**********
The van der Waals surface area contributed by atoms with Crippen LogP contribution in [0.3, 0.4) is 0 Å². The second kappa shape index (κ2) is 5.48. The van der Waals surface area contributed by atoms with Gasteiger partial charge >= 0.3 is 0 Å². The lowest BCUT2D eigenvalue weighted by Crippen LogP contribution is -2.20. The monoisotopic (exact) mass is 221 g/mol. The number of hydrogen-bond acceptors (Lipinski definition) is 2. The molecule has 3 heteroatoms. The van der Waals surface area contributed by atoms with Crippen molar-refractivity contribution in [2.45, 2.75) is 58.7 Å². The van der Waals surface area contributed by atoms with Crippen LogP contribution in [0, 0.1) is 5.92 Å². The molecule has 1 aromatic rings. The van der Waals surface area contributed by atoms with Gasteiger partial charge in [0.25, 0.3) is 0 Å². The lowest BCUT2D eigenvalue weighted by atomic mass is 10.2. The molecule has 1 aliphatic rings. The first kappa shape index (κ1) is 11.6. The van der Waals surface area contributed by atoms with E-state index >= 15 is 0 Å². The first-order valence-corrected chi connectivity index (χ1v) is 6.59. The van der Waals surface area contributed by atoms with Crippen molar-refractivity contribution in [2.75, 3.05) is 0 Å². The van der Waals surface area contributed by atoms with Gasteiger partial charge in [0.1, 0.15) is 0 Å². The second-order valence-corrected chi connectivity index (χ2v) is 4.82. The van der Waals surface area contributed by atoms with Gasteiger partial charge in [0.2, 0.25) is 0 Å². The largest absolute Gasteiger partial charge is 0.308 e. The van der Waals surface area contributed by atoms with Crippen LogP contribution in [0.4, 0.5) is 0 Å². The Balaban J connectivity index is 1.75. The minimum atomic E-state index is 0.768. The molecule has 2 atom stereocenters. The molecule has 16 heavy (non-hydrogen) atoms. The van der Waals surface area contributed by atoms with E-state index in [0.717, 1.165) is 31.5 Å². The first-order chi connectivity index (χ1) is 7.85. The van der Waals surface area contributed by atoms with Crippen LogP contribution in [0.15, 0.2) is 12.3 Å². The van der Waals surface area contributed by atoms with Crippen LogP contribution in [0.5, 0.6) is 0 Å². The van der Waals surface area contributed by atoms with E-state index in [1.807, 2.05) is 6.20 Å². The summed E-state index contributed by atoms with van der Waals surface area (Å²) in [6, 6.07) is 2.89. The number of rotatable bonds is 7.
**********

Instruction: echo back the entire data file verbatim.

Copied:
The van der Waals surface area contributed by atoms with Crippen LogP contribution in [0.3, 0.4) is 0 Å². The second kappa shape index (κ2) is 5.48. The van der Waals surface area contributed by atoms with Gasteiger partial charge >= 0.3 is 0 Å². The lowest BCUT2D eigenvalue weighted by Crippen LogP contribution is -2.20. The monoisotopic (exact) mass is 221 g/mol. The number of hydrogen-bond acceptors (Lipinski definition) is 2. The molecule has 3 heteroatoms. The van der Waals surface area contributed by atoms with Crippen molar-refractivity contribution in [2.45, 2.75) is 58.7 Å². The van der Waals surface area contributed by atoms with Crippen LogP contribution in [0, 0.1) is 5.92 Å². The molecule has 1 aromatic rings. The van der Waals surface area contributed by atoms with Gasteiger partial charge in [0.25, 0.3) is 0 Å². The lowest BCUT2D eigenvalue weighted by atomic mass is 10.2. The molecule has 1 aliphatic rings. The first kappa shape index (κ1) is 11.6. The van der Waals surface area contributed by atoms with E-state index >= 15 is 0 Å². The first-order valence-corrected chi connectivity index (χ1v) is 6.59. The van der Waals surface area contributed by atoms with Crippen molar-refractivity contribution in [2.75, 3.05) is 0 Å². The van der Waals surface area contributed by atoms with Gasteiger partial charge in [0.1, 0.15) is 0 Å². The second-order valence-corrected chi connectivity index (χ2v) is 4.82. The van der Waals surface area contributed by atoms with Gasteiger partial charge in [0.2, 0.25) is 0 Å². The largest absolute Gasteiger partial charge is 0.308 e. The van der Waals surface area contributed by atoms with Crippen LogP contribution in [0.4, 0.5) is 0 Å². The Balaban J connectivity index is 1.75. The minimum atomic E-state index is 0.768. The molecule has 2 atom stereocenters. The molecule has 16 heavy (non-hydrogen) atoms. The van der Waals surface area contributed by atoms with E-state index in [0.717, 1.165) is 31.5 Å². The first-order chi connectivity index (χ1) is 7.85. The van der Waals surface area contributed by atoms with Crippen LogP contribution in [0.15, 0.2) is 12.3 Å². The van der Waals surface area contributed by atoms with Crippen LogP contribution in [0.5, 0.6) is 0 Å². The van der Waals surface area contributed by atoms with E-state index in [1.807, 2.05) is 6.20 Å². The summed E-state index contributed by atoms with van der Waals surface area (Å²) in [6, 6.07) is 2.89. The number of rotatable bonds is 7.